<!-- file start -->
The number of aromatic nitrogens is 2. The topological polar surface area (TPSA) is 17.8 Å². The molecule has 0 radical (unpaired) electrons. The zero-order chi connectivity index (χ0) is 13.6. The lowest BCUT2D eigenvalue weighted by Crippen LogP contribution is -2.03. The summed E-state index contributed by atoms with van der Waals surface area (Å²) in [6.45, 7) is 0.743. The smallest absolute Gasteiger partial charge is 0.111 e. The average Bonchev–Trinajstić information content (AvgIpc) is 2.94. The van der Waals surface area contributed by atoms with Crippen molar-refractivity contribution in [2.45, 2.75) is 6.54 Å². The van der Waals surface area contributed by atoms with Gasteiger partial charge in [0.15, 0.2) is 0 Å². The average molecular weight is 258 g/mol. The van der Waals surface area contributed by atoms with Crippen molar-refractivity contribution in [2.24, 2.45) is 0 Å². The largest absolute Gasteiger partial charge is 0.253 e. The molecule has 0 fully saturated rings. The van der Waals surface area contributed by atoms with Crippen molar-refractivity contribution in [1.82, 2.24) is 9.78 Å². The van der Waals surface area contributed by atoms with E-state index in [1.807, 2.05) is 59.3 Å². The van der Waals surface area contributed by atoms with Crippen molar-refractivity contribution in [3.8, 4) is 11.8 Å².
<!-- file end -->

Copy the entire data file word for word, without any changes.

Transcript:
The number of aromatic nitrogens is 2. The topological polar surface area (TPSA) is 17.8 Å². The molecule has 0 radical (unpaired) electrons. The zero-order chi connectivity index (χ0) is 13.6. The lowest BCUT2D eigenvalue weighted by Crippen LogP contribution is -2.03. The summed E-state index contributed by atoms with van der Waals surface area (Å²) in [6.45, 7) is 0.743. The smallest absolute Gasteiger partial charge is 0.111 e. The average Bonchev–Trinajstić information content (AvgIpc) is 2.94. The van der Waals surface area contributed by atoms with Crippen molar-refractivity contribution in [2.45, 2.75) is 6.54 Å². The van der Waals surface area contributed by atoms with Gasteiger partial charge in [0.15, 0.2) is 0 Å². The average molecular weight is 258 g/mol. The van der Waals surface area contributed by atoms with Crippen molar-refractivity contribution in [2.24, 2.45) is 0 Å². The largest absolute Gasteiger partial charge is 0.253 e. The molecule has 0 fully saturated rings. The van der Waals surface area contributed by atoms with Crippen molar-refractivity contribution in [1.82, 2.24) is 9.78 Å². The van der Waals surface area contributed by atoms with E-state index in [1.807, 2.05) is 59.3 Å². The van der Waals surface area contributed by atoms with Crippen molar-refractivity contribution in [3.8, 4) is 11.8 Å².